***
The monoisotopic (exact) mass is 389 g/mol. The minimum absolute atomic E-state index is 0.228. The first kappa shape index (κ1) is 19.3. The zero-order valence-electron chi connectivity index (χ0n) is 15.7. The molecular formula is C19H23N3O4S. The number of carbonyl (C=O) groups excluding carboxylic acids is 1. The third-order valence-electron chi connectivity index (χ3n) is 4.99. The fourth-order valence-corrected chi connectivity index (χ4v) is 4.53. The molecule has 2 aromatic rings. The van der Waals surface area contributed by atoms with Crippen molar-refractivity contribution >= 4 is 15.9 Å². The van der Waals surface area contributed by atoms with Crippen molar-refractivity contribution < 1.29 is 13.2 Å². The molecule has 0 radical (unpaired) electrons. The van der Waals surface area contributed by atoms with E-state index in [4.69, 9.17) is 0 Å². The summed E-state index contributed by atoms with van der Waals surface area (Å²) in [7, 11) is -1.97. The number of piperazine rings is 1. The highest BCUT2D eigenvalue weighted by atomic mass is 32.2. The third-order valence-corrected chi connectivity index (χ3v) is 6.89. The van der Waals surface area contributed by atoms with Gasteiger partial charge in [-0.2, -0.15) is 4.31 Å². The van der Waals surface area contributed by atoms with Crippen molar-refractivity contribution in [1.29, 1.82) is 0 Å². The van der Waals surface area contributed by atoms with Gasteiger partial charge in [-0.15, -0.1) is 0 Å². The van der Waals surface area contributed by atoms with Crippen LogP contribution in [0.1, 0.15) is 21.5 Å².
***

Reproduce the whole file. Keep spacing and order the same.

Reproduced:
The monoisotopic (exact) mass is 389 g/mol. The minimum absolute atomic E-state index is 0.228. The first kappa shape index (κ1) is 19.3. The zero-order valence-electron chi connectivity index (χ0n) is 15.7. The molecular formula is C19H23N3O4S. The number of carbonyl (C=O) groups excluding carboxylic acids is 1. The third-order valence-electron chi connectivity index (χ3n) is 4.99. The fourth-order valence-corrected chi connectivity index (χ4v) is 4.53. The molecule has 2 aromatic rings. The van der Waals surface area contributed by atoms with Crippen molar-refractivity contribution >= 4 is 15.9 Å². The van der Waals surface area contributed by atoms with Crippen molar-refractivity contribution < 1.29 is 13.2 Å². The molecule has 0 radical (unpaired) electrons. The van der Waals surface area contributed by atoms with E-state index in [4.69, 9.17) is 0 Å². The summed E-state index contributed by atoms with van der Waals surface area (Å²) in [7, 11) is -1.97. The number of piperazine rings is 1. The highest BCUT2D eigenvalue weighted by atomic mass is 32.2. The third-order valence-corrected chi connectivity index (χ3v) is 6.89. The van der Waals surface area contributed by atoms with Gasteiger partial charge in [-0.2, -0.15) is 4.31 Å². The van der Waals surface area contributed by atoms with Crippen molar-refractivity contribution in [1.29, 1.82) is 0 Å². The van der Waals surface area contributed by atoms with Gasteiger partial charge in [-0.15, -0.1) is 0 Å². The van der Waals surface area contributed by atoms with Crippen LogP contribution in [0.1, 0.15) is 21.5 Å².